Αγροικίες στη Μακεδονία : οι απαρχές της "φεουδαρχίας";Part of : Το Αρχαιολογικό Έργο στη Μακεδονία και στη Θράκη ; 2009, pages 1-15
Farmhouses in Macedonia : the beginnings of “feudalism”?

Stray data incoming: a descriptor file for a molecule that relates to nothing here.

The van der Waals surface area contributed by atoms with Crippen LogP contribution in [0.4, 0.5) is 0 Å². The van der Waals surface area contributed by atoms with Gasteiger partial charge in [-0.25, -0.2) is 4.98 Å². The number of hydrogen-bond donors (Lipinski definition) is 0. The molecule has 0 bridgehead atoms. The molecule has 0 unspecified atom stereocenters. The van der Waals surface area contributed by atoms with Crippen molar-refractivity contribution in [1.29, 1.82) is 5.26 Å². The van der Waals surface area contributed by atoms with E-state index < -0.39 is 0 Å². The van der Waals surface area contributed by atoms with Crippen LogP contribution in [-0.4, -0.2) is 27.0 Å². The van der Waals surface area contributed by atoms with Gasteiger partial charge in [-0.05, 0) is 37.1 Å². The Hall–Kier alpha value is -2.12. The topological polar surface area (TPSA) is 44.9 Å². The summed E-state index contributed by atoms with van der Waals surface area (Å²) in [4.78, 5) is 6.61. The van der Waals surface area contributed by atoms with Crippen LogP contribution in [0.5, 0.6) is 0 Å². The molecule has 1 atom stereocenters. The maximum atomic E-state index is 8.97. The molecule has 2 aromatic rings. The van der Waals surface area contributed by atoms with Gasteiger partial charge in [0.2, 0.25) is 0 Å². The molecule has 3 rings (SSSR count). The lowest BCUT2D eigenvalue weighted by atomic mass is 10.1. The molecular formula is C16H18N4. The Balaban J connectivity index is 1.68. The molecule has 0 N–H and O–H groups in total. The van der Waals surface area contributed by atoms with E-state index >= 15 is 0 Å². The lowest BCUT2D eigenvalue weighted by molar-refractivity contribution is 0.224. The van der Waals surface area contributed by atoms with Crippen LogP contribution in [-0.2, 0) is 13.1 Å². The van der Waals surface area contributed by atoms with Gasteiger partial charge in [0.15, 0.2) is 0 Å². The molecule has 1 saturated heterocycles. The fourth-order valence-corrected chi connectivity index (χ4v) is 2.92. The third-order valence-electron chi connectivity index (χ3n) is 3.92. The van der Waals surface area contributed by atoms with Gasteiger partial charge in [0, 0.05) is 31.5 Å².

More than 23 agricultural complexes have been excavated in Central, Eastern, and Western Macedonia, and the archaeological map of organized farms in the Macedonian countryside is being continually enriched by new sites.Taken as a whole, these farmsteads, most of which have been fairly fully excavated, offer important evidence concerning their organization and layout as well as their functions. They present common elements, which may be summarized as follows:1. Agricultural complexes of the pre-Christian period in the kingdom of Macedon are found at sites of strategic interest. Those of the Roman period are simply found in fertile plains.2. They were installed at key locations along roads offering easy access to sea routes for the loading/unloading of goods, and are not very far from well- known harbors and trading stations.3. They dominate large cultivable expanses in the plains, and which they oversee, thus maintaining complete control of the land.4. They normally encompass many square meters, with areas varying between 2 and 4 stremmata (0.2-0.4 hectares).5. Many of them have their own fortification for self- defense, with strong surrounding walls occasionally equipped with towers.6. The largest farmhouses transfer the urban model of the ancient Greek house to the countryside, preserving the inward orientation of the house with rooms around an internal courtyard which is surrounded by colonnades. Four or five have central tower-houses, and all have two-story dwellings for members of the owner s family.7. Some preserve a purely agrarian character and do not follow the typical form of the standard Greek house.8. Construction materials and building methods are adapted to local practices, in accordance with the possibilities offered by the environmental, but as a rule they remain similar to those employed in cities.These farm-complexes comprise very characteristic examples of large farmhouses with fertile farmlands around them, units designed for exploiting the earth and producing agricultural products. At the same time, they exercised continuous surveillance and control both of the native inhabitants as well as of possible invaders. Their scattered but by no means accidental presence in the Macedonian countryside suggests a primitive feudal system of administration as early as the Late Classical period, and demonstrates that the European tradition of large farms, with cultivable fields around them, wine- and oil-producing systems for production and exploitation of a region’s natural wealth was already a well-known practice in the Macedonia of Philip II.As emerges from the layout and functional differentiations in the nature of the large farms of the Classical and Hellenistic periods, some were simply occupied with the production of goods, while others were controlled by the urban center of their region, as is shown by seals bearing the name of astynomoi at the garrison of Vrasna. At a number of farms one may observe specialization in the production of particular products. Depending on their location, the climate, and soil conditions, at some honey was produced, as a clay beehive from Apollonia demonstrates, at others, wine, as at the farmhouse in Tria Platania in Piena, while at others, oil was produced, as at the Vrasna farm in Mygdonia in the eastern part of the Thessaloniki prefecture. Some have sufficient installations to support systematic and professional animal husbandry, like that at Asprovalta, where large areas for cattle, pigs, and sheep and goats have been found. And at all may be noted considerable production of grains and secondary processing of products such as mats, baskets and cloth for supplying the farmhouse and its inhabitants, as well as metals for construction of household furnishings and tools or improving these for their agricultural work. These large farms, apart from being secured with ample storage space for their produce, also offered a high level of safety to both their inhabitants and the valuable produce from the land that were kept there by virtue of their fortified character. At the same time, it is obvious from the arrangement of their dwellings and their furnishings and household effects that their owners enjoyed an urban lifestyle. The masters of agrarian installations lived in large houses which were centrally located within the farm. Both men and women maintained their urban habits; sacrifices, symposia and holiday celebrations took place there, as we see from the portable finds.In addition to large unpainted vessels both large and small for storing the crop and preparation of meals for the main family and its slaves, the furnishings of every farmhouse included better-quality pottery, as well as all the related fittings of small and large looms for producing all types of clothing for the residents and for blankets and covers. At the same time, the advantageous locations of farms near roads and waterways offered the possibility for loading/unload- ing of products for sale and export both by land and sea, making trade easier.Unfortunately, excavation of these farms has not provided evidence for the relation between masters and those who cultivated their land. We do not know whether these men were exclusively slaves, or whether some were low-paid free men, to whom a portion of the yearly harvest was allotted for their survival, and who lived on properties and in makeshift installations within the privately-owned extent of each farm.Irrespective of labor relations, a model for administration of the “feudal” type results, a model for control and exploitation of the countryside that predominated in central and western Europe for many centuries during the Middle Ages and Renaissance. This primitive system of “feudal” conception, inspired for the first time by the visionary Philip II, strengthened by the sharp-witted Alexander the Great immediately after Philip, continued and grew during the Roman period. Besides, it was the Romans who institutionalized the great latifundia, enormous farms with their villae, many of which had a twin character, with a rural part and an urban part (pars rustica, pars urbana), and who organized in a more systematic way the distribution of land to rich landowners and the taxation system for them, both in Italy as well throughout the Roman Empire.